Have you ever had a telephone job interview nightmare like this? The phone rang just as Marie stepped out of the shower. She wrapped a towel around herself and scurried to grab the phone. Surprise! It’s was an employer calling for a job interview. As she tried to pull herself together, the mailman rang her bell, causing the dog to bark furiously. This woke up her baby, who wailed to high heaven. As she grabbed the baby and tried to quiet the dog, she babbled foolishly. The employer wasn’t impressed and didn’t schedule her for an in-person interview.
Do you hate phone interviews?
OK, so you hate phone screen interviews. I don’t blame you. But they’re a fact of life and you can take control of them.
Find another time to talk
If the appointment isn’t scheduled, you can ask to talk at another time. Don’t speak when you’re caught off-guard if you can avoid it. Marie could easily have said, “Thanks so much for calling. Unfortunately, I can’t talk right now. Can we schedule the job interview later today (or tomorrow)?”
Of course – know about the company
Be sure you’ve done your homework about the company and how you might be able to help them. For really important interviews, prepare your research even more thoroughly.
Have Your Surroundings Prepared
Make sure you have a quiet space where you won’t be interrupted with a reliable, static-free phone, or a mobile that doesn’t drop calls. Since they can’t see you, you can have your resume, research on the industry and the company, talking points, and a list of questions for the employer – all at your fingertips for quick referral. Having your computer ready for a quick Google search is an added plus.
Be ready to speak your success
Be sure to have a number of stories ready that demonstrate how good you are. Keep them to about a minute in length and include the situation you faced, your actions, and the results of your work.
Take a tip from good telemarketing professionals: have a mirror by your phone to remind you to smile. True, they can’t see you in a phone screen, but a smile can be “felt” over the phone. Be sure to sound upbeat. You can give your voice more power by standing while you talk.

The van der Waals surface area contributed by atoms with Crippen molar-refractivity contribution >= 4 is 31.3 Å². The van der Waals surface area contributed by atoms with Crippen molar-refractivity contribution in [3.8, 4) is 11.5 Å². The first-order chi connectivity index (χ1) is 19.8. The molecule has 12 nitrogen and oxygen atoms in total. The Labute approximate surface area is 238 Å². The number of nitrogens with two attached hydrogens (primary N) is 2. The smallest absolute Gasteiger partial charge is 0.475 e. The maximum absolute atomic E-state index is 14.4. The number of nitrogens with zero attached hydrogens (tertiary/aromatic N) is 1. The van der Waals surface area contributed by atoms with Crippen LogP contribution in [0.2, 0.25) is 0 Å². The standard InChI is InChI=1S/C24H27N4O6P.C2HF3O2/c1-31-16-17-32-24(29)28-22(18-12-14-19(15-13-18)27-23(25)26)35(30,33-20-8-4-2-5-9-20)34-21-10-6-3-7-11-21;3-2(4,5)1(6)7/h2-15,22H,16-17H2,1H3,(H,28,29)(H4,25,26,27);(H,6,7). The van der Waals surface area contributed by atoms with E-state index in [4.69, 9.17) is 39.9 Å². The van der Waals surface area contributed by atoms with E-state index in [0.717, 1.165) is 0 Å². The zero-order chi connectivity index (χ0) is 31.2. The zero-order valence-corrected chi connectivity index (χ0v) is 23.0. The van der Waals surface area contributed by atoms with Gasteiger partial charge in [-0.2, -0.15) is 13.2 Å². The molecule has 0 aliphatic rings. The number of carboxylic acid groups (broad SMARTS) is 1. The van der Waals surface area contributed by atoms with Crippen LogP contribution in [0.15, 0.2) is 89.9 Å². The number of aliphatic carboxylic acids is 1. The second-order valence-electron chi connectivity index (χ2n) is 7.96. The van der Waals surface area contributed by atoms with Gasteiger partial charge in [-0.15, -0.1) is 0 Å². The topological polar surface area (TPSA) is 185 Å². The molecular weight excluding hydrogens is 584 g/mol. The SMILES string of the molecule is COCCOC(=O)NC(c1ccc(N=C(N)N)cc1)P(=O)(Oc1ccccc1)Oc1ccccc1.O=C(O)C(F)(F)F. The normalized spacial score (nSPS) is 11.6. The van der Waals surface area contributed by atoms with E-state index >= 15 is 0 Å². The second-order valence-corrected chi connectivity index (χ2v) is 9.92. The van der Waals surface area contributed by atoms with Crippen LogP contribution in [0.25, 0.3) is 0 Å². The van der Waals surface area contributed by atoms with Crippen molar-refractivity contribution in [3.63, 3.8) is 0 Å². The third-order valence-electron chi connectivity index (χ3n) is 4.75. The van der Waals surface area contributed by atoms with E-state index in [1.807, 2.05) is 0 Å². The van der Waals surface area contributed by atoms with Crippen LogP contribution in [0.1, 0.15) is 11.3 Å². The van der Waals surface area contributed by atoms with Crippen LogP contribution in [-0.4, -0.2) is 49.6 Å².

Keep salary issues from killing your chances
Many times, phone screeners will ask you about your earnings or expected salary. Employers often use money issues to eliminate candidates, so postpone talking about money, if you can. You might say something like, “I know your company pays its employees fairly, so I’m not that concerned.”
Or: “I’m very excited about the possibility of working with your company, and I don’t feel comfortable talking about money just yet. I don’t want to get screened out for earning too much or too little.”
[Be sure to read Jack Chapman’s book “Negotiating Your Salary: How to Make $1,000 a Minute.” It’s the national “bible” of salary negotiations.]
Don’t talk too much
It’s a big turnoff when candidates talk nonstop. Be sure to be concise and ask good questions. Try to find out what’s really wanted and needed. Find out what the boss’s biggest problem is – and say how you can help solve it. In fact, that’s another place to use a brief success story from your past to illustrate your know-how.
Be sure to ask what’s next
Don’t hang up without finding out how you can follow up. Ask about the next steps and if they need anything else from you.
Be sure to take notes what you’ve talked about so you can be aware of that when you go in for a follow-up interview.
Thank you note
Promptly send a thank you email/letter to all participants in your interview. Make them personal, not formulaic.
With proper preparation, you can make even the unpleasant phone interview work to your advantage.